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I finally took a shot at caramels yesterday. For staters, I like to cook as a hobby, I like chocolate but I haven't done much by way of candy making. I bake with chocolate frequently bu don't have much candy making experience other than the occasional batch of toffee or brittle (which usually turn out fairly well). I bought Greweling's book as a starting point and yesterday was my first attempt so I decided to start with one of my favorites to eat (caramels) and something that looked relatively easy to make (the sweetened condensed milk version of the soft caramel recipe). Here's the good and the bad:

Good: Flavor was great!! I had planned to try all 3 soft caramel recipes in the book but now it's hard to imagine any of the others tasting better than these.

Color was good. I was a little worried here because the photo example in the book looked very pale. These had a nice deep, dark, brown, well . . . caramel, color. No complaints.

Bad: Way too soft! I poured them in a frame on a marble slab to cool. After slicing with a chefs knife, the sections would not hold their shape very well at all. Left them on the slab overnight and the sections had "melted" back together in a solid block although you could still see the lines made by the knife.

Bottom line is that these taste great but are way too soft to dip, IMO. I cooked them to 243 degrees, should I try going a little higher? Also, how sensitive is caramel to weather? It's unseasonably warm here (80 degrees today, nearly that yesterday). Do I need to cool the room? I know I do for tempering chocolate, not sure about making caramel. 

All comments, questions, and suggestions appreciated.

Thanks,

Walt

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Hmmmmmm . .  . Where would one obtain such molds? 

Walt:

ChocolateLife sponsor Truffly Made molds can be used for caramel - the square may work for you. Right now they are offering a "buy five get one free" offer plus they are offering free shipping on orders of three or more.

If you don't want to make this sort of investment without first trying them out, just search for

" silicone caramel molds "

on Google. There are any number of suppliers offering many different shapes, sizes, and configurations. You do have to make sure that the mold is convex (wider at the opening or the caramel won't come out of the mold) and that there's not too much fine detail (the caramel will release cleanly and the detail that is there will be visible, when making harder caramels).

Hi Clay,

Would this have been at Fran's Chocolates in Seattle? I have been reviewing several of their Youtube videos and it show them pouring their caramels into molds.

 

Do you know where I could get those kinds of molds?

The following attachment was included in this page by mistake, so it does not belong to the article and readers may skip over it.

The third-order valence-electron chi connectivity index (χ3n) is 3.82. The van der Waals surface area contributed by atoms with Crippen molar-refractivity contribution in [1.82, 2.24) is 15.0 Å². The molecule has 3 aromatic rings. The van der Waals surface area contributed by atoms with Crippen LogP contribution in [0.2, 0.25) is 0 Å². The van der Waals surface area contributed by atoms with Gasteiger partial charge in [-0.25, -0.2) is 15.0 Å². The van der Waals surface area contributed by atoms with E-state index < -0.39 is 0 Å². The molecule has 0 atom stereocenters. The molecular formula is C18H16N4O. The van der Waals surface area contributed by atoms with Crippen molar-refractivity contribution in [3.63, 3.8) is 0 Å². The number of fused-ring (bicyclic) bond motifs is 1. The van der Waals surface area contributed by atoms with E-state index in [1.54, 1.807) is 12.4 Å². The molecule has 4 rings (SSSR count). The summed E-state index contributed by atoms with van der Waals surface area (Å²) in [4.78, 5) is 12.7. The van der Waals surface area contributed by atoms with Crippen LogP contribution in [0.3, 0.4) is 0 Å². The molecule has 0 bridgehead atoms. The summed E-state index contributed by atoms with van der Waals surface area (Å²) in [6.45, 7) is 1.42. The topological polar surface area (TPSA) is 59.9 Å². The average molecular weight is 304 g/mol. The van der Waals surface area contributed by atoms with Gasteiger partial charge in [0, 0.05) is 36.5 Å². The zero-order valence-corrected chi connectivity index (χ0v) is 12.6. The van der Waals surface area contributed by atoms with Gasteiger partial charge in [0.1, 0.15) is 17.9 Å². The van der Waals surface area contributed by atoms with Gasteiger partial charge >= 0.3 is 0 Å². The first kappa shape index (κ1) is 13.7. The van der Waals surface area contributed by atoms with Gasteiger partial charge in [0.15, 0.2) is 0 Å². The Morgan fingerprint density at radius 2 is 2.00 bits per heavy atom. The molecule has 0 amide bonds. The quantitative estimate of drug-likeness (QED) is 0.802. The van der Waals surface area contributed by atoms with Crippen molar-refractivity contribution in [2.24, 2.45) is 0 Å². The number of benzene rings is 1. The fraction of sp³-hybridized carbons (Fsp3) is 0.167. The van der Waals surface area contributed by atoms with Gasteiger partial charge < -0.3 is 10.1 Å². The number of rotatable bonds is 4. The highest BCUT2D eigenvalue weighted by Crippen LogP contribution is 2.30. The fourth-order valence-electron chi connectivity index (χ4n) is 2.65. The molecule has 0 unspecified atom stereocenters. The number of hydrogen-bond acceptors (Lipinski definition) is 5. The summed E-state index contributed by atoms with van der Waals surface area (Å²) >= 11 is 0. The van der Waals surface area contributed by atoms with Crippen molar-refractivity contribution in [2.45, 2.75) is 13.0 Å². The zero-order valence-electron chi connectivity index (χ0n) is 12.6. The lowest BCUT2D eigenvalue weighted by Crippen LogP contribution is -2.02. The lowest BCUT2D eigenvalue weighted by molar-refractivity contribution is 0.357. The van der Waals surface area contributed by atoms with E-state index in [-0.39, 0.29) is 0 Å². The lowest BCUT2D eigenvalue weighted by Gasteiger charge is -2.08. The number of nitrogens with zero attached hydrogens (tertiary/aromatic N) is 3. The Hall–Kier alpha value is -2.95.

Thanks,

Dorothy

Dorothy:

Yes, I was referring to Fran's Chocolates in Seattle in my response.

I don't know where Fran's got their molds, I suspect that they were custom made. Contact Truffly Made to see what they have in stock - one might work for you.

I don't know if there is still a ChocolateLife member offer, but you can ask.

:: Clay

ALTITUDE.

It's important to note that the boiling point of water changes with alititude, which is why most caramel recipes totally suck.  They don't account for the altitude change which effectively causes the boiling point of your ingredients to change, and subsequently the amount of water left in the caramel at the target temperature.

 

For every thousand feet of altitude gain, your water's boiling point will drop by approximately one degree celsius.  For example, here in Calgary, our altitude is 4,500 feet, and the boiling point of our water is 95.5 degrees, NOT 100.  This means that we have to drop the target temperature of our caramel down by 4.5 degrees.  While this may not sound like much, it is in fact the difference between a nice, soft caramel, and one that can just about yank out your fillings when you chew it.

 

Add into the mix, an inaccurate thermometer, and you could be waaaay out.

 

Make sure you take into account your altitude gain from sea level, and if following a recipe, try to find out what altitude the recipe was tested at.  It's important, yet they never say that in the cookbook.  Duh....  Why?

 

Cheers

Brad

Thanks for the replies. I don't think altitude is a problem here (I'm around 250 ft above sea level). The weather is supposed to be more suitable so I'll hopefully try a batch late Wednesday or early Thursday. My plan right now, based on more research and replies to this thread) is as follows:

Cook to 245, try the cold water test, let them sit in the frame for 24 hours, chill before cutting and keep them cool until I dip them. Any obvious red flags?

Walt

Won't cooling the caramels before dipping throw the chocolate out of temper?  I dipped my last batch at room temp and they turned out very well. 

 

I 2nd Brad regarding altitude.  I had been having issues with my caramels being too hard and I dropped the temperature I remove them from the heat to 240F and they are a nice soft texture.  When removed at 245F they could be used as weapons.  BTW, I am at about 5200 feet above sea level.

Andrea

Andrea:

Temperatures are relative. You want the center at about the temperature of the work room. If the center is very soft at this temp it may need to be colder so that it will hold its shape. Will that affect the temper of the chocolate? It could. You'll have to work within your own situation to find out.

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